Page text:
Distilling Presidential History Into 44 Cocktails

Jan 20, 2013
Originally published on January 22, 2013 4:04 pm

As Washington, D.C., gears up for the 57th presidential inauguration, political parties are in full swing. We're not talking about run-of-the-mill partisan bickering. We're talking about inaugural celebrations: balls, galas and cocktail parties. Emphasis on the cocktail.

The Round Robin Bar in the Willard Hotel is just a stone's throw from the White House. Bartender Jim Hewes has been serving up drinks there for nearly 30 years.

"I've served presidents prior to their going to the White House and after," he tells Jacki Lyden, host of weekends on All Things Considered, including Presidents Reagan, Ford and both Bushes.

But non-presidents can order a drink, too. And if you do, you are likely to be served up a dose of presidential history.

"My background was originally history and education," Hewes says.

Patrons come into the bar, he says, and ask about the political portraits adorning the walls.

"Well if I don't know, who does know?" he says.

So Hewes boned up on the presidential past, especially as it relates to the Willard. As it turns out, it's a rich history.

The original Willard Hotel was built in the 19th Century. Abraham Lincoln slept there the night before his inauguration, and President Ulysses S. Grant would enjoy a drink and a cigar in the lobby.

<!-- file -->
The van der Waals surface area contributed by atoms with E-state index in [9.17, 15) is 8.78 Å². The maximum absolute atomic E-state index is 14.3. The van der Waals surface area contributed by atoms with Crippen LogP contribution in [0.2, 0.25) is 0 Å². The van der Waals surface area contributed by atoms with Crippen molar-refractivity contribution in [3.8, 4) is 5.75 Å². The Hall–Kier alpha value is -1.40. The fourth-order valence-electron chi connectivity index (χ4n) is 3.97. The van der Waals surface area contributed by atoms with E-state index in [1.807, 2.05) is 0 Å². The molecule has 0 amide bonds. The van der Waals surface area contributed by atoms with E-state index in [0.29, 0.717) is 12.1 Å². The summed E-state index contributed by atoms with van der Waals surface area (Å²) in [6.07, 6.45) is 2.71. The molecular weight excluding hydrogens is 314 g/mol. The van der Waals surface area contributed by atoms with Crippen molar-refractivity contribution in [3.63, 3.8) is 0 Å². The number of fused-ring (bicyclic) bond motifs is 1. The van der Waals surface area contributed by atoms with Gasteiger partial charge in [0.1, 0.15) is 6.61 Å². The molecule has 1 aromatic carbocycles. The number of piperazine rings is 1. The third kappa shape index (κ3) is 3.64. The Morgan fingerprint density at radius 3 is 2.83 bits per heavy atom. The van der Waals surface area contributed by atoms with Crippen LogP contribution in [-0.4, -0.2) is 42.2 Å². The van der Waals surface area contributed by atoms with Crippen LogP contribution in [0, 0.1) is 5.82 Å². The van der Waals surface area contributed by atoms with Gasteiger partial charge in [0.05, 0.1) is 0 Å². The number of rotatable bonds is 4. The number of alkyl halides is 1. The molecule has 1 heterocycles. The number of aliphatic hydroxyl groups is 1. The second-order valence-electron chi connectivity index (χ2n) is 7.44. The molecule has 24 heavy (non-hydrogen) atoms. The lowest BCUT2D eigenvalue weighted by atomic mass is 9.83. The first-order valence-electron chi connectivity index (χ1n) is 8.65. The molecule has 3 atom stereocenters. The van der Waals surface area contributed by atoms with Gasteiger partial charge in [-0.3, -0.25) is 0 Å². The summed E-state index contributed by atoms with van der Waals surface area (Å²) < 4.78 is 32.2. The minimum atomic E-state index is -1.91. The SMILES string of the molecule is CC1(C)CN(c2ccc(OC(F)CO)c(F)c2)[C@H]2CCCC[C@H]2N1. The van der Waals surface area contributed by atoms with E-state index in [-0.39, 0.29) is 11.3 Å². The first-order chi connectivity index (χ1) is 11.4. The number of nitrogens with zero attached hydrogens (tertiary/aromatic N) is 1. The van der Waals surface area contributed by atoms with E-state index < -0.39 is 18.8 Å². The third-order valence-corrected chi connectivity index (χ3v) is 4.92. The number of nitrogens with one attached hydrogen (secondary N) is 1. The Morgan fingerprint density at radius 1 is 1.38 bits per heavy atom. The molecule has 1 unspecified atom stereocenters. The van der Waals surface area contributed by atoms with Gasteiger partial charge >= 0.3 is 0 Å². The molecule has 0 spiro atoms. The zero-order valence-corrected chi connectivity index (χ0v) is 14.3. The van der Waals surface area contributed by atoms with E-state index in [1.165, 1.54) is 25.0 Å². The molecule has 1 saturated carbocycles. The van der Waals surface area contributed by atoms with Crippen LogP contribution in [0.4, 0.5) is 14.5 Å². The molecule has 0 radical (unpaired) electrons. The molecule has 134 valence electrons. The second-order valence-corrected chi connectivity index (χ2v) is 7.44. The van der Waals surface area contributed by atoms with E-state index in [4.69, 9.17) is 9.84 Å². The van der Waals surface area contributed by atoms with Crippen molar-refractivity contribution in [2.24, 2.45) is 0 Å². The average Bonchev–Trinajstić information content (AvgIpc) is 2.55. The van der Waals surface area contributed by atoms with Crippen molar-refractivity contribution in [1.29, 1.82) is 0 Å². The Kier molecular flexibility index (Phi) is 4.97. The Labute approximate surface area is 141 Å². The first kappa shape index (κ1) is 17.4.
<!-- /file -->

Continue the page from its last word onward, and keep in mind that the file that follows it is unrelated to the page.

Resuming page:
In honor of the inauguration, Hewes has come up with a special drinks menu, distilling presidential history into 44 drinks. Some of the drinks are based on what the presidents would have actually had, like the Madeira enjoyed by George Washington. Our first president made references to the fortified wine in Revolutionary War expense reports.

Other drinks on the list are more symbolic, like the Blue Hawaiian created by Hewes in honor of our current president. It's made with tequila, Curacao and lime juice.

"You feel like you're looking at the beautiful blue waters of the Pacific and, of course, this honors the president's heritage in terms of growing up in Hawaii," Hewes says.

Our sixth president, John Quincy Adams, would have warmed up with a hot buttered rum.

"At the time of inaugurals, the weather tended to be rather inclement," Hewes says. "A hot buttered rum was a very, very popular drink at the time, made with Caribbean rum, fresh spices from the island and fresh fruit."

And, according to Hewes, the mint julep was introduced to Washington and our 10th president, John Tyler, by politician Henry Clay at the Willard's bar.

"You hear these stories and that legacy continues," Hewes says. "You're walking in the shadow of giants."

Jim Hewes' Drink Recipes Served At The Round Robin Bar:

The Blue Hawaiian, for 44th President Barack Obama

Serves One

Patron Silver Tequila, (2 oz.) Blue Curacao (1/2 oz.), lime juice (2 oz.)

-Muddle 3 lime wedges with tequila

-Add ice, Curacao and lime juice

-Shake and strain over crushed ice

-Garnish with a wheel of lime and pineapple

Hot Buttered Rum, for sixth President John Quincy Adams